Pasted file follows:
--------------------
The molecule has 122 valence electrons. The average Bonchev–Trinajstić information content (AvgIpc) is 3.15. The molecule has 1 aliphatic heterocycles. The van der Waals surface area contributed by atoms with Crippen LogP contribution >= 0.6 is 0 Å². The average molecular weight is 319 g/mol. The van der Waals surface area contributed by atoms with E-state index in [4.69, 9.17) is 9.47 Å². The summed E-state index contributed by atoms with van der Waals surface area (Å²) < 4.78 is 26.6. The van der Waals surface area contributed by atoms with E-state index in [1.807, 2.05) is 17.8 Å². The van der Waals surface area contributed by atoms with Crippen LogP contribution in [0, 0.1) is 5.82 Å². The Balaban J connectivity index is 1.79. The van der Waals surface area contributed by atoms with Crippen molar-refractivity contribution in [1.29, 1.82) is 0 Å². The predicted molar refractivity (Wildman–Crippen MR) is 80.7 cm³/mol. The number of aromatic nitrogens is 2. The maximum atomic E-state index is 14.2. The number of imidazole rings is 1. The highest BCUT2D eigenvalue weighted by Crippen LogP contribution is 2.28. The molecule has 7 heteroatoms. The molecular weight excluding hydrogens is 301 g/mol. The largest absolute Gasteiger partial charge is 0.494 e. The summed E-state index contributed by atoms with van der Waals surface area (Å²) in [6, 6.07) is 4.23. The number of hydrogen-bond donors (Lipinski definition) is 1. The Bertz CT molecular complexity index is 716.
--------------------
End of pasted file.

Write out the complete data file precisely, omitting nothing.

The molecule has 122 valence electrons. The average Bonchev–Trinajstić information content (AvgIpc) is 3.15. The molecule has 1 aliphatic heterocycles. The van der Waals surface area contributed by atoms with Crippen LogP contribution >= 0.6 is 0 Å². The average molecular weight is 319 g/mol. The van der Waals surface area contributed by atoms with E-state index in [4.69, 9.17) is 9.47 Å². The summed E-state index contributed by atoms with van der Waals surface area (Å²) < 4.78 is 26.6. The van der Waals surface area contributed by atoms with E-state index in [1.807, 2.05) is 17.8 Å². The van der Waals surface area contributed by atoms with Crippen LogP contribution in [0, 0.1) is 5.82 Å². The Balaban J connectivity index is 1.79. The van der Waals surface area contributed by atoms with Crippen molar-refractivity contribution in [1.29, 1.82) is 0 Å². The predicted molar refractivity (Wildman–Crippen MR) is 80.7 cm³/mol. The number of aromatic nitrogens is 2. The maximum atomic E-state index is 14.2. The number of imidazole rings is 1. The highest BCUT2D eigenvalue weighted by Crippen LogP contribution is 2.28. The molecule has 7 heteroatoms. The molecular weight excluding hydrogens is 301 g/mol. The largest absolute Gasteiger partial charge is 0.494 e. The summed E-state index contributed by atoms with van der Waals surface area (Å²) in [6, 6.07) is 4.23. The number of hydrogen-bond donors (Lipinski definition) is 1. The Bertz CT molecular complexity index is 716.